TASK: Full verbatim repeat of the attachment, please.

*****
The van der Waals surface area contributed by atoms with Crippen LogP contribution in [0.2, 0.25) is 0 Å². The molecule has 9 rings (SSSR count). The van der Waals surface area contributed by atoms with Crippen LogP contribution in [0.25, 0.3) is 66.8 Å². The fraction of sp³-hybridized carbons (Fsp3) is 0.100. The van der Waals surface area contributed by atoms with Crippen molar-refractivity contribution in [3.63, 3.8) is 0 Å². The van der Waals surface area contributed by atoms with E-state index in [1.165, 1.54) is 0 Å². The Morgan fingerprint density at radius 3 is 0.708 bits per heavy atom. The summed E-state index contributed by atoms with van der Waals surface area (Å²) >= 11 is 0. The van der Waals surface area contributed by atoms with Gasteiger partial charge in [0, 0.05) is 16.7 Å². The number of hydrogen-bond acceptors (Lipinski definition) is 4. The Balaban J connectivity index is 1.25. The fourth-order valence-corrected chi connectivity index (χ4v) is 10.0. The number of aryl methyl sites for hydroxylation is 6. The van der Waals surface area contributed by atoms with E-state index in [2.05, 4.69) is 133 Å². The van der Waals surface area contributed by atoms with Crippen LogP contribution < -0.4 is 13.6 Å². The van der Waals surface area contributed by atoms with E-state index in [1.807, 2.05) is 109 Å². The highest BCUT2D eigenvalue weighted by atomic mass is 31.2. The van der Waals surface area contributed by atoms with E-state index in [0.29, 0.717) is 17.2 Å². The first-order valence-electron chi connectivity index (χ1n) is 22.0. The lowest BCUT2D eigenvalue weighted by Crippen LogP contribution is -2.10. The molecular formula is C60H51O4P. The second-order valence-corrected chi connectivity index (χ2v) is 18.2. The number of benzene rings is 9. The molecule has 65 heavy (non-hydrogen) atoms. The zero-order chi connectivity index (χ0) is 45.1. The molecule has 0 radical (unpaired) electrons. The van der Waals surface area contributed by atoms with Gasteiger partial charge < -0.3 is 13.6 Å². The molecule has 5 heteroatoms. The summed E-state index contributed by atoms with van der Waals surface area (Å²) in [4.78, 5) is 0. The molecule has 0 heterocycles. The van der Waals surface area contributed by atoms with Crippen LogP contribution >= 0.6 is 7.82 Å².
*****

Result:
The van der Waals surface area contributed by atoms with Crippen LogP contribution in [0.2, 0.25) is 0 Å². The molecule has 9 rings (SSSR count). The van der Waals surface area contributed by atoms with Crippen LogP contribution in [0.25, 0.3) is 66.8 Å². The fraction of sp³-hybridized carbons (Fsp3) is 0.100. The van der Waals surface area contributed by atoms with Crippen molar-refractivity contribution in [3.63, 3.8) is 0 Å². The van der Waals surface area contributed by atoms with E-state index in [1.165, 1.54) is 0 Å². The Morgan fingerprint density at radius 3 is 0.708 bits per heavy atom. The summed E-state index contributed by atoms with van der Waals surface area (Å²) >= 11 is 0. The van der Waals surface area contributed by atoms with Gasteiger partial charge in [0, 0.05) is 16.7 Å². The number of hydrogen-bond acceptors (Lipinski definition) is 4. The Balaban J connectivity index is 1.25. The fourth-order valence-corrected chi connectivity index (χ4v) is 10.0. The number of aryl methyl sites for hydroxylation is 6. The van der Waals surface area contributed by atoms with E-state index in [2.05, 4.69) is 133 Å². The van der Waals surface area contributed by atoms with Crippen LogP contribution < -0.4 is 13.6 Å². The van der Waals surface area contributed by atoms with E-state index in [1.807, 2.05) is 109 Å². The highest BCUT2D eigenvalue weighted by atomic mass is 31.2. The van der Waals surface area contributed by atoms with E-state index in [0.29, 0.717) is 17.2 Å². The first-order valence-electron chi connectivity index (χ1n) is 22.0. The lowest BCUT2D eigenvalue weighted by Crippen LogP contribution is -2.10. The molecular formula is C60H51O4P. The second-order valence-corrected chi connectivity index (χ2v) is 18.2. The number of benzene rings is 9. The molecule has 65 heavy (non-hydrogen) atoms. The zero-order chi connectivity index (χ0) is 45.1. The molecule has 0 radical (unpaired) electrons. The van der Waals surface area contributed by atoms with Gasteiger partial charge < -0.3 is 13.6 Å². The molecule has 5 heteroatoms. The summed E-state index contributed by atoms with van der Waals surface area (Å²) in [4.78, 5) is 0. The molecule has 0 heterocycles. The van der Waals surface area contributed by atoms with Crippen LogP contribution >= 0.6 is 7.82 Å².